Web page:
Invest in Kids program works to serve students despite opposition, pandemic challenges


One of the nation’s largest tax-credit scholarship programs that helps disadvantaged students attend a private school in Illinois is running out of time.

Invest in Kids, enacted in 2017, is a 5-year pilot program and provides scholarships funded by business and individual donations, 75% of which can be written off as a state tax credit. It was part of a sweeping bipartisan education bill signed into law by Republican Gov. Bruce Rauner.

The program has been met with opposition from Gov. J.B. Pritzker and the Illinois Education Association who said the program diverts dollars from public schools to private schools.

Shelby Doyle, the director of communications with National School Choice Week, which is Jan. 25-30, said school choice is not a knock on public schools.

“School choice is not necessary because we think there is something wrong with the status quo, it is necessary because of how we think people are,” said Doyle. “We think they are individuals and everybody has different needs for what is going to work for them.”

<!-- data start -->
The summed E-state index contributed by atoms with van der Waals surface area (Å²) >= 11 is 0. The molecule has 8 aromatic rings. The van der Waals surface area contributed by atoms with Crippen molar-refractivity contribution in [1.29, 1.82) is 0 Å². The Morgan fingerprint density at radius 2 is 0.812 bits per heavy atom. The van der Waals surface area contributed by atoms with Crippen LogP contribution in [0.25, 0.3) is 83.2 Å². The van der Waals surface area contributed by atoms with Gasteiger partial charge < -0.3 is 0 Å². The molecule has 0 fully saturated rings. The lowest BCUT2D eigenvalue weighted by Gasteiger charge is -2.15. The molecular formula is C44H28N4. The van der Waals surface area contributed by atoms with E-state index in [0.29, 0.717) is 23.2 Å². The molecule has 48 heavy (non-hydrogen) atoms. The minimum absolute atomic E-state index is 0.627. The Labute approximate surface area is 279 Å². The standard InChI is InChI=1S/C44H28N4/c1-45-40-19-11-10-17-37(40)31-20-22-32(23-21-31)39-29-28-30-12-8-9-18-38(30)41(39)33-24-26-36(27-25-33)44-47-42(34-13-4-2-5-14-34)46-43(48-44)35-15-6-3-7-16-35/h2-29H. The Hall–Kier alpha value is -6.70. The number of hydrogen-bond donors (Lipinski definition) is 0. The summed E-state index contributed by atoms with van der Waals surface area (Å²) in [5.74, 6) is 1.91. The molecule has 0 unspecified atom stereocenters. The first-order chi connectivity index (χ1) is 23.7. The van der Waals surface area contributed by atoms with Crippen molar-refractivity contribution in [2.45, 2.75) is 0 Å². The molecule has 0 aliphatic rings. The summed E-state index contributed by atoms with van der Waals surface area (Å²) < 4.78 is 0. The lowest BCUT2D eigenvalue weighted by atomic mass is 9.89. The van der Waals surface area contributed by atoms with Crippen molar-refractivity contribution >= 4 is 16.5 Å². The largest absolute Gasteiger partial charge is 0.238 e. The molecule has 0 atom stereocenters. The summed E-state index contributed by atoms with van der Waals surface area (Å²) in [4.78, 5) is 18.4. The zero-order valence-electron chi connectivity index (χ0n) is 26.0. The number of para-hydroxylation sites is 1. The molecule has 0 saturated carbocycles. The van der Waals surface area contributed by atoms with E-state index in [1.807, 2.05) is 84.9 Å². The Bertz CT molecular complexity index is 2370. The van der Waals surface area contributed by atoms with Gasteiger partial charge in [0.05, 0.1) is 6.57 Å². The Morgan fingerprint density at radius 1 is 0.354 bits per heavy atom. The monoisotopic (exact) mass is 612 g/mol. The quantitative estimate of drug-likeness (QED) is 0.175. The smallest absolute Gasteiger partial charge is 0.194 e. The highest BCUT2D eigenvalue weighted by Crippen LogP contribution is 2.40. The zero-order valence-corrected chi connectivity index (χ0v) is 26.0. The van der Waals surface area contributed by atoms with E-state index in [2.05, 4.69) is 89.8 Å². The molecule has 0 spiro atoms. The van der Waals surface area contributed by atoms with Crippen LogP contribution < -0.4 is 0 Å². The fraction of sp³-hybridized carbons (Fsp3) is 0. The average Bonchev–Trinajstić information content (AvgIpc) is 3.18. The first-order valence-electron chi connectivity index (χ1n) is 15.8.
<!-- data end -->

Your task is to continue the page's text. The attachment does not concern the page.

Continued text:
Anthony Holter, executive director of Empower Illinois, the state’s largest scholarship-granting organization, said everyone should have the opportunity to choose a quality education.

“Those who are already most marginalized or disenfranchised, those options don’t exist for them,” Holter said. “They cannot seek other options, they cannot move to another public school district and can’t afford tuition.”

The Invest in Kids program has raised $166 million in donations over three years. Holter said last year Empower Illinois issued 5,500 scholarships, and with every one issued, there were six more kids in line for one.

The Invest in Kids program was struggling when Pritzker was elected because of concerns the new governor would shut it down, but hundreds of teachers and students lobbied legislators to come to the rescue. Holter is hoping legislators will not let the lights go out on the program.

“I don’t know how you could say no,” Holter said. “It is a moral imperative and I believe, I hope that lawmakers will see it that way.”

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